But by the 1870s and 1880s, Americans were ready to take a crack at settling the Great Plains. Many used railroads, the new superhighways, to reach Colorado, rather than following rivers. But once they settled, they still depended on water. Colorado’s semi-arid climate and far-flung streams posed a challenge for farmers, but human ingenuity soon provided an answer. If water does not arrive at the location or time or in the quantity desired, human-engineered reservoirs, ditches, and pipelines could fix the problem.
Coloradans accordingly adopted a system of water law based not upon proximity to the water source (the Eastern tradition, known as riparian law), but instead upon the first to claim the water for beneficial use (known as prior appropriation).
But Colorado’s rivers still posed a challenge to settlement. The state straddles the Continental Divide, and about 80% of Colorado’s water falls on the Western side. But the majority of Colorado’s population settled and grew on the Eastern side. Under prior appropriation, the user of water does not need to live near the source. Diverting extra water from the Western side of the Divide seemed an ideal solution for the thirsty Eastern side. But residents of the Western Slope began to worry that their own development was being compromised for the needs of the Eastern Slope. (Read more about those transbasin diversions and the history of their negotiation next month in the new Citizen’s Guide to Colorado’s Transbasin Diversions.)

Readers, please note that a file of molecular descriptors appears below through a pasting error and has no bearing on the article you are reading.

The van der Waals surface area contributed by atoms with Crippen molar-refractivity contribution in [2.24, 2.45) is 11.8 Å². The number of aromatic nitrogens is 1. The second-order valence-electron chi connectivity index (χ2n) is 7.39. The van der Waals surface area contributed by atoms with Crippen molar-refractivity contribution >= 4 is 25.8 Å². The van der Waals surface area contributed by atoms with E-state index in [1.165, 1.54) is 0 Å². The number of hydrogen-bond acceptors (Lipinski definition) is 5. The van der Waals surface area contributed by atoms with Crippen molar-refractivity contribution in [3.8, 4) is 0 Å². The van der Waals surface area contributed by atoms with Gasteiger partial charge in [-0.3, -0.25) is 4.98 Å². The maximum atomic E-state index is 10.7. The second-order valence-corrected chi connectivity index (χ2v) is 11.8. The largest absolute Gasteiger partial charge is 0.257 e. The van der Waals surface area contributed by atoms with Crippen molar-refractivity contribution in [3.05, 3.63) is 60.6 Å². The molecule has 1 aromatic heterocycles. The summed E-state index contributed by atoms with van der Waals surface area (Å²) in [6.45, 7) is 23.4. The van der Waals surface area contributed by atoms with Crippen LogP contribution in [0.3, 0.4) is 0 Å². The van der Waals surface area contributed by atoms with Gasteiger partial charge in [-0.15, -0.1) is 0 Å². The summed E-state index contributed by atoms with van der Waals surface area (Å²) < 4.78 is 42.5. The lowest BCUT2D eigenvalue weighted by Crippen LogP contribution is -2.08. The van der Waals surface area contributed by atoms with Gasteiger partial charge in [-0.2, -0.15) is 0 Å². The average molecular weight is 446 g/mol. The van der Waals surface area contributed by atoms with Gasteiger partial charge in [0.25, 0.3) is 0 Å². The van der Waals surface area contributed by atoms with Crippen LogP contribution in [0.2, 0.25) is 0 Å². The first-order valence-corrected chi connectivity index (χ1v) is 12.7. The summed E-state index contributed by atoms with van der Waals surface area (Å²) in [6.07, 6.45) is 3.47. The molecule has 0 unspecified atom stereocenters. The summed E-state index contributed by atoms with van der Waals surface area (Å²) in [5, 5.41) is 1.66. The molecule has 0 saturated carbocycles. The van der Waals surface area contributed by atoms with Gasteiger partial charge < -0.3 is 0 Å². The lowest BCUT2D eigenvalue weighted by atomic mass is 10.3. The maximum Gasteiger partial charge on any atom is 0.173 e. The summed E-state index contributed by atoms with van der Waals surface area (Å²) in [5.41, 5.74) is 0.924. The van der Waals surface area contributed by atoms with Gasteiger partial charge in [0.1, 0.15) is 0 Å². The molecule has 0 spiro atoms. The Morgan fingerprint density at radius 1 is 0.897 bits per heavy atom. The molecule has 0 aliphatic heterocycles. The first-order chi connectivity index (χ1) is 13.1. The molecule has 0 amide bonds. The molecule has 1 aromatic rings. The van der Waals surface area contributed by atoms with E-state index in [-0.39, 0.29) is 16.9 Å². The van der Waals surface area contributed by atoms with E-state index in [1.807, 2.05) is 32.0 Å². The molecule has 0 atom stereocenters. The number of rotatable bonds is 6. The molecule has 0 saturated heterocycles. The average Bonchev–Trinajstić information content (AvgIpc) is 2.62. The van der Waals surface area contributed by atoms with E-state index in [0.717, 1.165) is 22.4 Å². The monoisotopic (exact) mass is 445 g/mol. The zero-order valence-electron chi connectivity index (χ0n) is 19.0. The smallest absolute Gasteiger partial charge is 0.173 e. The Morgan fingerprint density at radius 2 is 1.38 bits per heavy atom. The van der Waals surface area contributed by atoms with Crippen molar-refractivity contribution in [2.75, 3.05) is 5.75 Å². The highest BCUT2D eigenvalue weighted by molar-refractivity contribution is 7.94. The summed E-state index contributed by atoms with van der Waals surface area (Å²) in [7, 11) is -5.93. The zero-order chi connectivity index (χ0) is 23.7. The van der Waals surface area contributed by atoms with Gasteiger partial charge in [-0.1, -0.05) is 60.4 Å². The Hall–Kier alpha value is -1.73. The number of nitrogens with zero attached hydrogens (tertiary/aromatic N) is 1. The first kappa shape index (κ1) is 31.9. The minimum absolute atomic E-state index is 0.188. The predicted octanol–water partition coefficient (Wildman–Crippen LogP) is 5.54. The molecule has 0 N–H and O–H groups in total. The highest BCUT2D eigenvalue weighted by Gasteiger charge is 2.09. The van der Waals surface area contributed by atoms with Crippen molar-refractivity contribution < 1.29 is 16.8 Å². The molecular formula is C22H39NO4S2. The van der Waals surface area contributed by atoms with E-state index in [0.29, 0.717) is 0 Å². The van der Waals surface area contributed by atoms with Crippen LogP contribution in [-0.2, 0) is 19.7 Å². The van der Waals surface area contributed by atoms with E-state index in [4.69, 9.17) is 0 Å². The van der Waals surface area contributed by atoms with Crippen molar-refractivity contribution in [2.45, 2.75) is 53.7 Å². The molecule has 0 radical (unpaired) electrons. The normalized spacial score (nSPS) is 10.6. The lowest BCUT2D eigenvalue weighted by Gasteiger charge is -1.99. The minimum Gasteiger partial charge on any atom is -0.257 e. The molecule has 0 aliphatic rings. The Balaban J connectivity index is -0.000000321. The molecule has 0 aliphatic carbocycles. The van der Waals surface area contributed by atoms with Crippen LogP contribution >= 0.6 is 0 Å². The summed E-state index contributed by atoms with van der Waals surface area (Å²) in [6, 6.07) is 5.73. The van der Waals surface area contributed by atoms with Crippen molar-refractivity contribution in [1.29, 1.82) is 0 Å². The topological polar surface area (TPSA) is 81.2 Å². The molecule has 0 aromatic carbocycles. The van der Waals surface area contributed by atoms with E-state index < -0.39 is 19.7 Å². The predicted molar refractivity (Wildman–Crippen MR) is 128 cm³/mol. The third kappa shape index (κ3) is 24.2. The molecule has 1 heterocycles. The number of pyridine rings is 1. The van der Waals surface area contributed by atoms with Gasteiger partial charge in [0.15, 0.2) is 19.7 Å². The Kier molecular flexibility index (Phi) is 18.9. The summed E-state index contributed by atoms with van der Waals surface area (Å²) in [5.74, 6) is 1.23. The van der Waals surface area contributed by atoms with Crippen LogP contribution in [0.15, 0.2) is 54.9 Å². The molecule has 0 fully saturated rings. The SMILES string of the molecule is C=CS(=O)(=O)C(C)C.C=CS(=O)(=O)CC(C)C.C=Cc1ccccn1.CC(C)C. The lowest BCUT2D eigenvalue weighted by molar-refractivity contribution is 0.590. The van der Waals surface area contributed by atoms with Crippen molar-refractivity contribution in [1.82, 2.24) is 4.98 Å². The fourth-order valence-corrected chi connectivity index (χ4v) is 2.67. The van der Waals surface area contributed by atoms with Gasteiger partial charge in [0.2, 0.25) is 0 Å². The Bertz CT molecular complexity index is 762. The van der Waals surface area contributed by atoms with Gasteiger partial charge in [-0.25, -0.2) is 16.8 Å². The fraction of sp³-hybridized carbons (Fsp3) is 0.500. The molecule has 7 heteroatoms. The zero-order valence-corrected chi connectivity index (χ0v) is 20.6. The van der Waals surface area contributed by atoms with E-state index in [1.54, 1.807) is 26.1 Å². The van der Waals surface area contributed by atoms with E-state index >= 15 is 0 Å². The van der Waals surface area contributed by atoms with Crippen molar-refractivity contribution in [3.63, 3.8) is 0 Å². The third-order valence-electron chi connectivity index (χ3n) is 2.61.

Furthermore, many other Western states had adopted prior appropriation water laws. These states depend upon rivers that originate in Colorado, and Coloradans soon worried that these other states – especially California – would out-claim and out-develop Colorado. This led to the adoption of interstate compacts between the states over their shared rivers.
Boundaries Based on Basins?
Clearly, water continues to shape the development of Colorado, despite the boundaries that are not defined by rivers. As Colorado’s population continues to grow, Coloradans must decide how best to manage and divide its water resources.
Some have even questioned the wisdom of Western state boundaries. Do Colorado’s seemingly arbitrary boundaries encompass people and environments that have enough in common to make decisions for the good of all? Perhaps Colorado should be divided into East Slope and West Slope states. Or perhaps all the Western states should be divided according to their watersheds: explorer John Wesley Powell proposed such boundaries in 1879.
State lines based on watersheds might encourage us to make better water decisions, as Powell proposed. But do cultural similarities follow river lines, any more than rain follows the plow? Or would watershed states have faced the same problems that Squaresies, with its diverse populations, faces today?
Colorado’s Water Future
So Coloradans are unified by square boundaries, and further divided and united by river basins. Each basin has its own unique challenges. Today, nine Basin Roundtables meet to discuss the needs of each basin, and currently, each basin is developing its own Basin Implementation Plan. These plans will identify each basin’s specific challenges to a secure water future, strategies to address these challenges, and projects and methods that the basin may implement to meet its water needs. These Basin Implementation Plans will be incorporated into Colorado’s Water Plan, which aims to outline a secure water future for the entire state.
Perhaps it would be easier to make water decisions based on watersheds, rather than state boundaries. Coloradans have a square (water) bed, but there’s no reason to just lie in it. We can still seek a secure water future for all.